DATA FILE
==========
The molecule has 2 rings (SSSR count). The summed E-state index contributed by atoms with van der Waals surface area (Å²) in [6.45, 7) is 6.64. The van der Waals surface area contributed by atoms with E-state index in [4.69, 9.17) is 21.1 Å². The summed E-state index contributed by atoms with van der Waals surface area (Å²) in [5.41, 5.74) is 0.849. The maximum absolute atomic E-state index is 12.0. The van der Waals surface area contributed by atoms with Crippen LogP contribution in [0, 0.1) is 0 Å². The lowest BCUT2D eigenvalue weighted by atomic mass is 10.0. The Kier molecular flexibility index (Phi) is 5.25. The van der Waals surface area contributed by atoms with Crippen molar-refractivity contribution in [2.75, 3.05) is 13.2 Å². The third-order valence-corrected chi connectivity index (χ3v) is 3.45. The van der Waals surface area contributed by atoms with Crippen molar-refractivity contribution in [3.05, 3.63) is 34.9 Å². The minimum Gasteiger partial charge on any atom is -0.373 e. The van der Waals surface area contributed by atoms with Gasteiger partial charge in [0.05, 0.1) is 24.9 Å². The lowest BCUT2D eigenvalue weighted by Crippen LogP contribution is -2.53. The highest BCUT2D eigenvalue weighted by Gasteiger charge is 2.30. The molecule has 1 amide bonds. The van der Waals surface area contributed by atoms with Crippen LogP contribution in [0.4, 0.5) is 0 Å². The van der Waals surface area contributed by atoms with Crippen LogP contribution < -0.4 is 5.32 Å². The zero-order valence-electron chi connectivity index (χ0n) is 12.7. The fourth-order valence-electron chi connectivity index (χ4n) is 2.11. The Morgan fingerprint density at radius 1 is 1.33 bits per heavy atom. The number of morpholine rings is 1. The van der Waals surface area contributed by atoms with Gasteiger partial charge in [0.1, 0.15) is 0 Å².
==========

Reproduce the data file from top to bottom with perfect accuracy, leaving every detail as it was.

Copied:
The molecule has 2 rings (SSSR count). The summed E-state index contributed by atoms with van der Waals surface area (Å²) in [6.45, 7) is 6.64. The van der Waals surface area contributed by atoms with E-state index in [4.69, 9.17) is 21.1 Å². The summed E-state index contributed by atoms with van der Waals surface area (Å²) in [5.41, 5.74) is 0.849. The maximum absolute atomic E-state index is 12.0. The van der Waals surface area contributed by atoms with Crippen LogP contribution in [0, 0.1) is 0 Å². The lowest BCUT2D eigenvalue weighted by atomic mass is 10.0. The Kier molecular flexibility index (Phi) is 5.25. The van der Waals surface area contributed by atoms with Crippen molar-refractivity contribution in [2.75, 3.05) is 13.2 Å². The third-order valence-corrected chi connectivity index (χ3v) is 3.45. The van der Waals surface area contributed by atoms with Crippen molar-refractivity contribution in [3.05, 3.63) is 34.9 Å². The minimum Gasteiger partial charge on any atom is -0.373 e. The van der Waals surface area contributed by atoms with Gasteiger partial charge in [0.05, 0.1) is 24.9 Å². The lowest BCUT2D eigenvalue weighted by Crippen LogP contribution is -2.53. The highest BCUT2D eigenvalue weighted by Gasteiger charge is 2.30. The molecule has 1 amide bonds. The van der Waals surface area contributed by atoms with Crippen LogP contribution in [0.4, 0.5) is 0 Å². The van der Waals surface area contributed by atoms with Crippen LogP contribution < -0.4 is 5.32 Å². The zero-order valence-electron chi connectivity index (χ0n) is 12.7. The fourth-order valence-electron chi connectivity index (χ4n) is 2.11. The Morgan fingerprint density at radius 1 is 1.33 bits per heavy atom. The number of morpholine rings is 1. The van der Waals surface area contributed by atoms with Gasteiger partial charge in [0.1, 0.15) is 0 Å².